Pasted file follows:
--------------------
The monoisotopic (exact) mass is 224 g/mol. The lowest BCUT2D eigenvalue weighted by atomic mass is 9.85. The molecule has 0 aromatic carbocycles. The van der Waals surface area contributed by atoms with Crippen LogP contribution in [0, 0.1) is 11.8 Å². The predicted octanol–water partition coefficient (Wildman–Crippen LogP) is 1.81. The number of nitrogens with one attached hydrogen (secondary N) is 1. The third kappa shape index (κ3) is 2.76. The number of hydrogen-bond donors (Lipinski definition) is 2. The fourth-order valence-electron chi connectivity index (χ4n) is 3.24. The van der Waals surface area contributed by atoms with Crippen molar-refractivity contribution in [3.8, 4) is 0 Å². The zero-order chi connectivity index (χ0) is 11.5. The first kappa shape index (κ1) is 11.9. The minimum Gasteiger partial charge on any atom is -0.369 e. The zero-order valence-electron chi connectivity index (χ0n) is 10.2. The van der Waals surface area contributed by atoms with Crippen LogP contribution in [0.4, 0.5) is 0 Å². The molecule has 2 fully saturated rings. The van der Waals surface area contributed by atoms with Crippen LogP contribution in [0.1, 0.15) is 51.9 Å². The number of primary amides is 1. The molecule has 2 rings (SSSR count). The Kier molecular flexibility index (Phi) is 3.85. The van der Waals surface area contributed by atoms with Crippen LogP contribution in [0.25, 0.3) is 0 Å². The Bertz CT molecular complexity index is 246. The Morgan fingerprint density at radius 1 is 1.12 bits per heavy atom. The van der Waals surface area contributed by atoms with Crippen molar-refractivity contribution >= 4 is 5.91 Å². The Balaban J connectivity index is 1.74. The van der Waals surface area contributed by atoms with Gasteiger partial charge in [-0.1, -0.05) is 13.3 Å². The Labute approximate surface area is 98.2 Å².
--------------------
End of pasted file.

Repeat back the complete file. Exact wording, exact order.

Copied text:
The monoisotopic (exact) mass is 224 g/mol. The lowest BCUT2D eigenvalue weighted by atomic mass is 9.85. The molecule has 0 aromatic carbocycles. The van der Waals surface area contributed by atoms with Crippen LogP contribution in [0, 0.1) is 11.8 Å². The predicted octanol–water partition coefficient (Wildman–Crippen LogP) is 1.81. The number of nitrogens with one attached hydrogen (secondary N) is 1. The third kappa shape index (κ3) is 2.76. The number of hydrogen-bond donors (Lipinski definition) is 2. The fourth-order valence-electron chi connectivity index (χ4n) is 3.24. The van der Waals surface area contributed by atoms with Crippen molar-refractivity contribution in [3.8, 4) is 0 Å². The zero-order chi connectivity index (χ0) is 11.5. The first kappa shape index (κ1) is 11.9. The minimum Gasteiger partial charge on any atom is -0.369 e. The zero-order valence-electron chi connectivity index (χ0n) is 10.2. The van der Waals surface area contributed by atoms with Crippen LogP contribution in [0.4, 0.5) is 0 Å². The molecule has 2 fully saturated rings. The van der Waals surface area contributed by atoms with Crippen LogP contribution in [0.1, 0.15) is 51.9 Å². The number of primary amides is 1. The molecule has 2 rings (SSSR count). The Kier molecular flexibility index (Phi) is 3.85. The van der Waals surface area contributed by atoms with Crippen LogP contribution in [0.25, 0.3) is 0 Å². The Bertz CT molecular complexity index is 246. The Morgan fingerprint density at radius 1 is 1.12 bits per heavy atom. The van der Waals surface area contributed by atoms with Crippen molar-refractivity contribution >= 4 is 5.91 Å². The Balaban J connectivity index is 1.74. The van der Waals surface area contributed by atoms with Gasteiger partial charge in [-0.1, -0.05) is 13.3 Å². The Labute approximate surface area is 98.2 Å².